I was awakened early from an already short night. Tom and I had been up almost 34 hours, and sound sleep at the moment was a necessity! Was I dreaming?
I listened again, and realized it was not the early morning Muslim prayer call I had been cautioned to expect, but was a rooster’s crowing!
It can’t be, I thought–we are in the middle of sand dunes and concrete barriers. I had seen little color of growing green when driving out of the city from the airport the night before.
But there it was again–the same crowing I had heard as a little girl growing up in the country. I smiled and sneaked quietly outside to listen again. Moonlight was reluctantly giving way to the return of yesterday’s bright sun. And then it was as if the Muslim prayer call answered the rooster’s early morning call.
Surroundings looked foreign to me (I was in a country of sand—where the tops of large residences rose from the concrete fortresses around them. No flowers, an occasional lone tree imprisoned within the wall and only the white sand and the already hot air compelling me to go back inside.
And yet, there was a rooster’s crow.
Over breakfast the couple we were visiting said, yes, there is a rooster near; there is also a goat in that yard! One can never know what is behind barriers, I suppose.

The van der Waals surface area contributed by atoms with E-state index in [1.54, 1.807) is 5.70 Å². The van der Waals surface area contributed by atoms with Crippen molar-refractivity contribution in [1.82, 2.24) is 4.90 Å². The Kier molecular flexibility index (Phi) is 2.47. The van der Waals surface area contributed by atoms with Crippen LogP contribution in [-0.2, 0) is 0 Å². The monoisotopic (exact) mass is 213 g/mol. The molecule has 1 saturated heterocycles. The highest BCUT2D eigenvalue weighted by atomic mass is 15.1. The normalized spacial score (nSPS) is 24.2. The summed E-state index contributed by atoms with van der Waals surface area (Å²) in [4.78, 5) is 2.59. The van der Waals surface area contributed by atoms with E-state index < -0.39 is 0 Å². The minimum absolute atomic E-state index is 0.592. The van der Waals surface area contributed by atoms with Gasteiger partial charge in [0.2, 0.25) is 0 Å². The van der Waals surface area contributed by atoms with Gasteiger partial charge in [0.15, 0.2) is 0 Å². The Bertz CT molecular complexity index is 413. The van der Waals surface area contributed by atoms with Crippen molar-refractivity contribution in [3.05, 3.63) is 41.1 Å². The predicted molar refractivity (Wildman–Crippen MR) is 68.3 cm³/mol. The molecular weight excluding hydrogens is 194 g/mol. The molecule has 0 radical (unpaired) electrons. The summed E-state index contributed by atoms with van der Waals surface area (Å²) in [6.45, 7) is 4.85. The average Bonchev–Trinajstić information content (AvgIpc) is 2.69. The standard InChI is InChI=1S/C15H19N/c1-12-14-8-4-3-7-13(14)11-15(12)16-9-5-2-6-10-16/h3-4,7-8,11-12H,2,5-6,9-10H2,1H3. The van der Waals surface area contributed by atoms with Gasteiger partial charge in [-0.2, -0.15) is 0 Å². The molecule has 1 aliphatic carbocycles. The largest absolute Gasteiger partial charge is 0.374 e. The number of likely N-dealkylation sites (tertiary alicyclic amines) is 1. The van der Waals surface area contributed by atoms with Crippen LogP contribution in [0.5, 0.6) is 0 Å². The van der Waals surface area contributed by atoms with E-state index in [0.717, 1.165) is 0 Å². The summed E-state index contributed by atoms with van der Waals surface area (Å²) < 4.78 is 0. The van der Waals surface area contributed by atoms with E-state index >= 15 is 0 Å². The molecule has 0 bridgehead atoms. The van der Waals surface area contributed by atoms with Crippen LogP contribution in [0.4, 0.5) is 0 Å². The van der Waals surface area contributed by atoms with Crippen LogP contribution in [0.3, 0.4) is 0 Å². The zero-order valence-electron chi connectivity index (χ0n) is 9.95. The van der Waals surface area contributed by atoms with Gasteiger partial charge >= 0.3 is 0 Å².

After spending three days in that Middle Eastern country and then renewing friendships in Vienna (where we left our hearts four years ago), we returned to a very fertile, green Tennessee.
In the first pre-sun morning at home, I was awakened by the early morning call of another rooster! What is this, I wondered? There are no roosters in this neighborhood! But yes, there it was again!
(A neighbor now had 3 roosters, I learned later.)
I can understand a rooster crowing on cool mornings in middle Tennessee, as they awaken to fresh, nutritious grass and rich soil—like a table spread before them for breakfast!
But why crow in a hot arid place?
Rooosters crow for several reasons. One, they are cleaning off their turf
—to let any other roosters around know what’s what and who’s boss of the barnyard–or sand field!! They will sing wildly at an intruding predator. When a hen cackles at laying an egg, a rooster will celebrate with its song! They crow all day, but it is the early morning peal we hear and can find offensive as it wakes us up from a sound sleep. A rooster’s internal clock allows it to anticipate the sunrise in order to begin preparation of another exciting day to search for food!
I like that last one. It reminds me that I, as a believer, should be like a rooster when it comes to how I begin my day. And it doesn’t matter if I am in a hot dessert atmosphere struggling with heat and sand (those irritating situations in life) or if I am currently in lush pastures relishing all good things!
Christians crow—all day, too . . . in one tune or another.